Lupus Eye Complications

About one-third of people with lupus develop some sort of complication involving the eyes or the skin around the eyes.1 Eye and vision complications may be caused by the disease itself or by some of the drugs used to treat lupus. Eye complications range from mild and slightly irritating to severe enough to cause blindness. Eye symptoms are often one of the first signs of lupus.

What are the most common eye complications in lupus?

Figure 1. An infographic illustrating common eye complications associated with lupus.

An illustration of the eye complications of lupus, including dry eye, discoid lesions, scleritis, ophthalmic nerve damage, drug-induced eye symptoms, and infections.

Dry eyes

Dry eyes often feel irritated, gritty, scratchy, or burn, and cause watery eyes and blurred vision. About 20 percent of people with lupus also have Sjogren’s syndrome, a condition in which the glands that make tears and saliva do not work properly. This creates dry mouth and dry eyes. If the eyes are left very dry for a long time, it can damage the front surface of the eye and reduce vision.2

Retinal vascular lesions

These lesions are the most common type of eye symptom, occurring in 3 percent to 28 percent of those with lupus. It seems to be more common in the later stages of the disease. Blood vessels in the retina become damaged by blood clots or inflammation, limiting blood supply to the tissue. This causes mild to a severe loss of vision, that can be temporary or permanent.2

Discoid lesions

Discoid lesions on the skin around the eyes usually look well-defined around the edges, slightly raised, and scaly. These lesions may look unattractive, sometimes cause burning and itching, and can lead to scarring around the edge of the eyelids. This symptom most often appears in people with the discoid form of cutaneous lupus.2

Scleritis

Scleritis, or inflammation of the white tissue of the eyes, is painful and red.2

Ophthalmic nerve damage

The nerves in and around the eyes, called the ophthalmic nerves, may be damaged by inflammation, causing double vision, poor eye movement or alignment, droopy eyelids, vision loss, or visual hallucinations.2

Drug-induced eye symptoms

High doses of the antimalarial drug hydroxychloroquine can be toxic to the retina. People taking hydroxychloroquine should get a baseline eye exam before, or soon after, beginning the drug, and regular eye exams as long as they take it, to monitor for retinal damage.2 Steroids can affect the eyes such as the development or worsening of cataracts. Other immunosuppressants can also cause eye complications.3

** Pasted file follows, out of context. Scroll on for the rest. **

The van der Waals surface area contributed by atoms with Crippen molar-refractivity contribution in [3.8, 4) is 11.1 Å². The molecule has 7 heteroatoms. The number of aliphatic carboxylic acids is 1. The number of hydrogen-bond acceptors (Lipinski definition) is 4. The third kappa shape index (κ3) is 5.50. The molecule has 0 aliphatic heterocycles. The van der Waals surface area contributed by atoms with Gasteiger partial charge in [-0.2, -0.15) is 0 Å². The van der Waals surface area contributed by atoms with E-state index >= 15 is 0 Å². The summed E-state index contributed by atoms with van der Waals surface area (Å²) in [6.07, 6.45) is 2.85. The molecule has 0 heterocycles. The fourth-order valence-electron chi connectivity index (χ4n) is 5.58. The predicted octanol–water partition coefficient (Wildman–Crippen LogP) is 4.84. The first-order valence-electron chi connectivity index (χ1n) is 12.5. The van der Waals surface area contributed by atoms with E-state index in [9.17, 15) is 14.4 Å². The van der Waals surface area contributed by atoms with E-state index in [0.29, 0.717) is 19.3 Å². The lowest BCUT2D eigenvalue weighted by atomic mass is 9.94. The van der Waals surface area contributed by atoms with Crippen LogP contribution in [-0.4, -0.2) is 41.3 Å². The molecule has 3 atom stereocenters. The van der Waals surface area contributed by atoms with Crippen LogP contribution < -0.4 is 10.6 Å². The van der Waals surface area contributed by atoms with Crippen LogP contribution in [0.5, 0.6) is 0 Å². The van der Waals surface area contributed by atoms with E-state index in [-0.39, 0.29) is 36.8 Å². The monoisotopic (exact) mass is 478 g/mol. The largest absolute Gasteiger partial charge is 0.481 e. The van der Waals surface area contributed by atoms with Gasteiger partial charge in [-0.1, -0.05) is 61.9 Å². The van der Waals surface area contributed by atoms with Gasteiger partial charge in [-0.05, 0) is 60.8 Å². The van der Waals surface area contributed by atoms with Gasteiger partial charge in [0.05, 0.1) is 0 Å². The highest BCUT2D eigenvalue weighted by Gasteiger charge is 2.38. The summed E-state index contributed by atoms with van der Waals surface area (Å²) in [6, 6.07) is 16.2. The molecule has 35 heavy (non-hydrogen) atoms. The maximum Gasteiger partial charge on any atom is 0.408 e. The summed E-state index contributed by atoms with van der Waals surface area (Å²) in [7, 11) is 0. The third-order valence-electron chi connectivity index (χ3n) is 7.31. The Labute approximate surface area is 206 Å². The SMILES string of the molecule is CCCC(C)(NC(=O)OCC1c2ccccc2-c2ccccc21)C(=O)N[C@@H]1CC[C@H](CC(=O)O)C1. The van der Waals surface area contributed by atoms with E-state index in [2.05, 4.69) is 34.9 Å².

Eye infections

Eye infections such as conjunctivitis can be a problem for people with lupus if they are taking immunosuppressants. These drugs make a person more vulnerable to infections of all sorts.

How are eye complications of lupus diagnosed?

Most eye complications of lupus are diagnosed during a physical exam, either by a rheumatologist or an ophthalmologist (a doctor who specializes in eye care). Tests that may be used include:4

  • Schirmer test to measure tear production
  • Rose-Bengal stain to identify cornea injury
  • Slit lamp exam to judge damage and dryness

How are eye complications of lupus treated?

Regular eye exams can help your doctor spot serious complications early enough for successful treatment. The type of treatment will depend upon what type of symptoms you are having. Most eye complications of lupus are treated by controlling lupus itself using antimalarials, steroids, and immunosuppressants.1

In addition, dry eye is treated with over-the-counter eye drops or prescription eye drops that increase the amount of wetness on the eyes. Humidifiers and eye shields may also help combat dryness.4

Drug-induced eye symptoms are treated by reducing the drug in question if possible.3 Eye infections may be treated with a topical (skin cream or ointment) or systemic (pill) antibiotic.3

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Written by: Jessica Johns Pool | Last reviewed: January 2020